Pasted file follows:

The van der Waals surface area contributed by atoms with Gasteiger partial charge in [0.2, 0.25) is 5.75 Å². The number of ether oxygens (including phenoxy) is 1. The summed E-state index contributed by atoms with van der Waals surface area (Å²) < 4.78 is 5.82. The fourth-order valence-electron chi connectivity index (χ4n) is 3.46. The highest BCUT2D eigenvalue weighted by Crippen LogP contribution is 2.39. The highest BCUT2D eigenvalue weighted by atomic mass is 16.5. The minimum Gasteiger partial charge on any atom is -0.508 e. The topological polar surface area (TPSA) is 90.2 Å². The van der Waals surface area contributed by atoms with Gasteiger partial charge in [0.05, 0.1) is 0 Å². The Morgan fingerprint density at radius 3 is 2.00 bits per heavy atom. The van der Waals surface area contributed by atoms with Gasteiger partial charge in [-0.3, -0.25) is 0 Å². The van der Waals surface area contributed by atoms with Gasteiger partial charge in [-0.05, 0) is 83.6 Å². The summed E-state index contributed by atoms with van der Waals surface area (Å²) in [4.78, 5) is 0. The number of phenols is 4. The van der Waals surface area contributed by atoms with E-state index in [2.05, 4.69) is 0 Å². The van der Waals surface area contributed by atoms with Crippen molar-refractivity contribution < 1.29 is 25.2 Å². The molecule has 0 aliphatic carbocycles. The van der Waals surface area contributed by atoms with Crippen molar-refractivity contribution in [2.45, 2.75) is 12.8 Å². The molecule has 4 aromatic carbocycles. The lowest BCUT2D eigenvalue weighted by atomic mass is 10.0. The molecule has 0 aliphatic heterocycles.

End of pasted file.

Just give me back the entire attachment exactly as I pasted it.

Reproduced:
The van der Waals surface area contributed by atoms with Gasteiger partial charge in [0.2, 0.25) is 5.75 Å². The number of ether oxygens (including phenoxy) is 1. The summed E-state index contributed by atoms with van der Waals surface area (Å²) < 4.78 is 5.82. The fourth-order valence-electron chi connectivity index (χ4n) is 3.46. The highest BCUT2D eigenvalue weighted by Crippen LogP contribution is 2.39. The highest BCUT2D eigenvalue weighted by atomic mass is 16.5. The minimum Gasteiger partial charge on any atom is -0.508 e. The topological polar surface area (TPSA) is 90.2 Å². The van der Waals surface area contributed by atoms with Gasteiger partial charge in [0.05, 0.1) is 0 Å². The Morgan fingerprint density at radius 3 is 2.00 bits per heavy atom. The van der Waals surface area contributed by atoms with Gasteiger partial charge in [-0.3, -0.25) is 0 Å². The van der Waals surface area contributed by atoms with Gasteiger partial charge in [-0.05, 0) is 83.6 Å². The summed E-state index contributed by atoms with van der Waals surface area (Å²) in [4.78, 5) is 0. The number of phenols is 4. The van der Waals surface area contributed by atoms with E-state index in [2.05, 4.69) is 0 Å². The van der Waals surface area contributed by atoms with Crippen molar-refractivity contribution < 1.29 is 25.2 Å². The molecule has 0 aliphatic carbocycles. The van der Waals surface area contributed by atoms with Crippen molar-refractivity contribution in [2.45, 2.75) is 12.8 Å². The molecule has 4 aromatic carbocycles. The lowest BCUT2D eigenvalue weighted by atomic mass is 10.0. The molecule has 0 aliphatic heterocycles.